Unlike most baked goods, cream puffs start in a small saucepan. We’ll melt butter into water over medium heat and bring it to a quick boil. Once the mixture simmers we’ll add the flour and salt and stir to combine.
This might feel like the weirdest baking ever, bit just go with me on this.
The flour will absorb the water and butter and come together into a soft dough in the saucepan. Stir the dough over low heat to steam off some of the moisture.
Here’s where a stand mixer of electric hand beaters comes in.
I’m using a stand mixer so that’s the language I’ll use.
Place the warm cooked dough in the bowl of a stand mixer and let sit and cool for 10 minutes or so.
Next, using the paddle attachment, we’ll begin to slowly stir the cooked dough, releasing more heat and steam.
The dough won’t be completely cool before we add the eggs, but we want to cool the dough such that it doesn’t cook the eggs when they’re added.
Add eggs, one at a time, beating on medium-low speed for 1 minute between each addition. We really want to give the eggs time to incorporate and aerate – that’s why we’re so specific with the timing.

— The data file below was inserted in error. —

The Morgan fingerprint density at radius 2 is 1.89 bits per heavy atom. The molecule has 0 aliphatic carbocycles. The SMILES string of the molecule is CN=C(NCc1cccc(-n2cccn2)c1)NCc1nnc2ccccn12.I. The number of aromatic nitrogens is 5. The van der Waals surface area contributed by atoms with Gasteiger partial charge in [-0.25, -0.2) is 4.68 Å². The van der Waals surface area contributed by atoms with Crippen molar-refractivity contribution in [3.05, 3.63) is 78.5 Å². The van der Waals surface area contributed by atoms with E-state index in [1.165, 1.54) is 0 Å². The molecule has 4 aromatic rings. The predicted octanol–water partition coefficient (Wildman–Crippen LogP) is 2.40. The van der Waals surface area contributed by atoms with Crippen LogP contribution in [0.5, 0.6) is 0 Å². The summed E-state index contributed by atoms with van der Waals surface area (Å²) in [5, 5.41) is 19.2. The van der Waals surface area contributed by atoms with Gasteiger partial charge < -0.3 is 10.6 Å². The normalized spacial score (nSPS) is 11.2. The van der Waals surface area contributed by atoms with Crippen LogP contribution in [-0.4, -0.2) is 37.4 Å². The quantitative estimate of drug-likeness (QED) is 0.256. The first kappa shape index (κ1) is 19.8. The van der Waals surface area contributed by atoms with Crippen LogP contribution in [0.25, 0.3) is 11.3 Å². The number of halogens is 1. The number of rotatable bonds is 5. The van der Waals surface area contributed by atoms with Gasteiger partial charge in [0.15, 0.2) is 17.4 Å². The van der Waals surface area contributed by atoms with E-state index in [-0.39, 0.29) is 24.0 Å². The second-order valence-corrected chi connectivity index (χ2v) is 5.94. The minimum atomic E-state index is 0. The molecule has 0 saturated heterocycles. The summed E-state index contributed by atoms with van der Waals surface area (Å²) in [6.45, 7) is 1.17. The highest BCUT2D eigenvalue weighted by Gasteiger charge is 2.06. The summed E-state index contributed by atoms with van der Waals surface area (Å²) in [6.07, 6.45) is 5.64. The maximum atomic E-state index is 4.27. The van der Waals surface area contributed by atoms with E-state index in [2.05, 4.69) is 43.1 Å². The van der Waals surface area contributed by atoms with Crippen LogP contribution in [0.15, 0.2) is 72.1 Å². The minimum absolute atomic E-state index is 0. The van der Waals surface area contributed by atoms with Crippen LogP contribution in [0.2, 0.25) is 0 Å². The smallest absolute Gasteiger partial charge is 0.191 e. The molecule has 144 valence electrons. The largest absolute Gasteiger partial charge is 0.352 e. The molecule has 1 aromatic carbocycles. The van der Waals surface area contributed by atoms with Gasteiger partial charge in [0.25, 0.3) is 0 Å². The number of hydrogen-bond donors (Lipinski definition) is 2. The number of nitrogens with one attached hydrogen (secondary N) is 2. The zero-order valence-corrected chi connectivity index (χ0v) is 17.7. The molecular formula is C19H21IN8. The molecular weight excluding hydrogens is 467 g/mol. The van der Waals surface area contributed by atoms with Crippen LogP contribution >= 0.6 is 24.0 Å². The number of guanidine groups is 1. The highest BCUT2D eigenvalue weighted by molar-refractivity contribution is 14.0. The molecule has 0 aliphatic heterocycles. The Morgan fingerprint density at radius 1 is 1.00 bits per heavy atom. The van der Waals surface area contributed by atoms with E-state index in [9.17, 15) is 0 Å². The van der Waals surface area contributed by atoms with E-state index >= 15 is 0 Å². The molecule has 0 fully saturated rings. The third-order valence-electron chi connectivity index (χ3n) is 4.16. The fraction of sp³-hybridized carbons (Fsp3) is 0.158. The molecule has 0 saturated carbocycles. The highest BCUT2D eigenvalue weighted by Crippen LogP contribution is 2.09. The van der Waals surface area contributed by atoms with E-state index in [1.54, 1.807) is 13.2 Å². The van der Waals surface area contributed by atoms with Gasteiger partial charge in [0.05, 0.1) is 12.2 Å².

After the 4 eggs are added the batter will be glossy, smooth and scoopable.
I used my big-boy large cookie scoop to portion the batter onto a parchment lined baking sheet. It’s a scant 1/4 cup per puff.
Bake in a hot hot oven without peaking and the eggs we spent all that time incorporating will pop these puffs just so.
It’s actual magic. Well… science but science seems like magic sometimes.
While the puffs bake, it’s time to assemble the cream.
I started with fresh raspberries which I smashed with a bit of sugar and splash of rose water.
You can truly use any fruit that feels good to you!
Whip sweetened cream to soft to medium-soft peaks.
Just enough for the cream to hold its shape plus a few whisks more.
We’ll gently fold our smashed fruit into our fluffed cream.
I like to barely stir the mixture so I have streaks of fruit through my cream.
Set in the refrigerator to remain chilled while the puffs cool and ganache is assembled.